Lying on a rocky outcrop in the Sea of Cortez was a sight that haunts me to this day: A sea lion with strands of fishing net slicing into its neck like a garrote. Even from 200 feet away I could see exposed red flesh and imagine the animal's anguish.
Help was beyond my control. I'd arrived at that seascape aboard a boat packed with people who'd traveled thousands of miles to scuba dive in the Mexican water. Besides me, no one was interested in taking a detour to help the sea lion.
More than 20 years later, I can still envision that suffering creature and I still regret that I was unable to prevail upon the group to somehow relieve it of its pain.
One day recently, however, a friend's birthday request led me to discover a way to help other sea lions. Rather than giving her a traditional gift, my friend asked me to make a donation on her behalf to the Marine Mammal Center in Sausalito, California.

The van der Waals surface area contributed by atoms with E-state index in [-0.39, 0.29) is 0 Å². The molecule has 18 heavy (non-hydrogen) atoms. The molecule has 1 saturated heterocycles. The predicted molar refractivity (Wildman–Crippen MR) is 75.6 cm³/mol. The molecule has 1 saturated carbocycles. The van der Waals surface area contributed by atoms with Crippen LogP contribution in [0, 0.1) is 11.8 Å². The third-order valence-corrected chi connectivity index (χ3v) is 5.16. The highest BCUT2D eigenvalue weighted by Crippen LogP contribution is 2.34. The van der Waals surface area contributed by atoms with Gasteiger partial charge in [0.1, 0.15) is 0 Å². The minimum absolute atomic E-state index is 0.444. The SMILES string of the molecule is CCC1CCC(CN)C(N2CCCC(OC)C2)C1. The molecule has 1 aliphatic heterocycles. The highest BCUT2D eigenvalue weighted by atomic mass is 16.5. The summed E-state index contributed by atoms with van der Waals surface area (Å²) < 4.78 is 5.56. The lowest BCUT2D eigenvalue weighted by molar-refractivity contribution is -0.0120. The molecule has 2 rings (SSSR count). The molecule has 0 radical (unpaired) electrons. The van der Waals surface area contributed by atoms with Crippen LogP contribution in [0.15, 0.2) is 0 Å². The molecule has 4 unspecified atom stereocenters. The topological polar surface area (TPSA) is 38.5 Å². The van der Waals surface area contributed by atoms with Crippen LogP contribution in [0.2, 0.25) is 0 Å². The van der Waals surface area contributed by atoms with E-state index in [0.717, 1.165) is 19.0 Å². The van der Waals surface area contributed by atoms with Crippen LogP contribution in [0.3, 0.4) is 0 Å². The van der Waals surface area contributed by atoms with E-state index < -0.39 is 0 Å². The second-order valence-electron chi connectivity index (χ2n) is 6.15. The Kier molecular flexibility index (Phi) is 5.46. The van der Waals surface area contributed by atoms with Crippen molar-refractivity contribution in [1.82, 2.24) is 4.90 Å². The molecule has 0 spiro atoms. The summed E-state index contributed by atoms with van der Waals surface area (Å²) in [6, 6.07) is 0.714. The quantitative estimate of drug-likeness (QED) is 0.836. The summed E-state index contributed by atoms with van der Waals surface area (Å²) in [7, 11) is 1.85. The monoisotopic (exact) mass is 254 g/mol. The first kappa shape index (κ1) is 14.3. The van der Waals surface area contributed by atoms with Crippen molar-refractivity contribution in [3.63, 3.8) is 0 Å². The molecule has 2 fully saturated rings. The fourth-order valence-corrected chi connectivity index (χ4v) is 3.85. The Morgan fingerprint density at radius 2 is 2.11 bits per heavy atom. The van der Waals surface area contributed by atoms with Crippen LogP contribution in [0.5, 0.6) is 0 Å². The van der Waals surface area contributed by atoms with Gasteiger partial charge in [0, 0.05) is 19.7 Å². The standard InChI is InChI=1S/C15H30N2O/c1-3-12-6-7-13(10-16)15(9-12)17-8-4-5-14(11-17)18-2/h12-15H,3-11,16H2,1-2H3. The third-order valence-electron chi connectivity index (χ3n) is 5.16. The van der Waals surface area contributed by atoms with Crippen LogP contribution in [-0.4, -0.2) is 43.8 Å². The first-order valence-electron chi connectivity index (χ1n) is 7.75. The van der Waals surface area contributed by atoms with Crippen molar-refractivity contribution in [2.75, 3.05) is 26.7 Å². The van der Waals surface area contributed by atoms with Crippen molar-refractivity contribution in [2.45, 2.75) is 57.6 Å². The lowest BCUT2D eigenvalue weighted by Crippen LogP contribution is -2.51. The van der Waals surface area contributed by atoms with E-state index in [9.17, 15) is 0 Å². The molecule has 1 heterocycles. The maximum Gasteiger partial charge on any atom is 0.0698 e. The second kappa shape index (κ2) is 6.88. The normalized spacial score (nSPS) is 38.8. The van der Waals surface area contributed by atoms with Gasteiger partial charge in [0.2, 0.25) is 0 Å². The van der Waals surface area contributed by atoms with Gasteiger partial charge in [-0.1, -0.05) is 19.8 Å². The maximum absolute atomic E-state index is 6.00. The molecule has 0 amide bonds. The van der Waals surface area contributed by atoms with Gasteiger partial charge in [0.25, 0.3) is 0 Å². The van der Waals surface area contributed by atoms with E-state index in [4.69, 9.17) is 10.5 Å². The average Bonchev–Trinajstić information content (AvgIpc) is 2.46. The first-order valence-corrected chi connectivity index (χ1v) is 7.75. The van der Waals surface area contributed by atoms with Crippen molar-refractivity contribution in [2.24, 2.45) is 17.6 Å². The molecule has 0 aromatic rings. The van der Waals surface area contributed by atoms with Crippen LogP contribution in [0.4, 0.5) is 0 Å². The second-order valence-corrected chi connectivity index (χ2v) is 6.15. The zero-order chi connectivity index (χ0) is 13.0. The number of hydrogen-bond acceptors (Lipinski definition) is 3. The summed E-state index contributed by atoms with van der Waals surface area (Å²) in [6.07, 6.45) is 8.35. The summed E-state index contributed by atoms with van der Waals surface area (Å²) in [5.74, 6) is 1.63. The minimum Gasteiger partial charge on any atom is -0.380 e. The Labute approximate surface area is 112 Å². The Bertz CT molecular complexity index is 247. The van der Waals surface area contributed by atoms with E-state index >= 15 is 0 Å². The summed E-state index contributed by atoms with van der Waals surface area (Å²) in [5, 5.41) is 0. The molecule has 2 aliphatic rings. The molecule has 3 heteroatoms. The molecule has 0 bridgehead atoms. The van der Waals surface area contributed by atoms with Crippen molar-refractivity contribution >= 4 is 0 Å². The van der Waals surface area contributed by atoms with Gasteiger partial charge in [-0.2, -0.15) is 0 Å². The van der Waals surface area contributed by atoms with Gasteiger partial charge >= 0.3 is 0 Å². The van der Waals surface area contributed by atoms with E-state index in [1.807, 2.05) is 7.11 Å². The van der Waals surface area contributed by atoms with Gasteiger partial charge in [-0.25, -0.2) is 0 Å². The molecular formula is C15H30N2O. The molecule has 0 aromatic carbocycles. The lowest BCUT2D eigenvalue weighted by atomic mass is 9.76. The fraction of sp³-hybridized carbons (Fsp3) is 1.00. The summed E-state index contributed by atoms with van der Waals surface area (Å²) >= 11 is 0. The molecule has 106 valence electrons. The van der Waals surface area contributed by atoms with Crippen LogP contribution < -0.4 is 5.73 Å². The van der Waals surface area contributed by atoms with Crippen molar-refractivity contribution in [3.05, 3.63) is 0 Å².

The group's website said that the organization had rescued more than 18,000 sea lions and other marine mammals in the San Francisco Bay Area since its creation in 1975. Among the rescued animals were sea lions that had been attacked by sharks, others sliced open by boat propellers and still others ensnared in fishing nets.
My $500 tax-deductible donation might well have helped a sea lion caught in a stranglehold of fishing line. Making the contribution has made me feel better about the creature I wasn't able to help so many sunsets ago.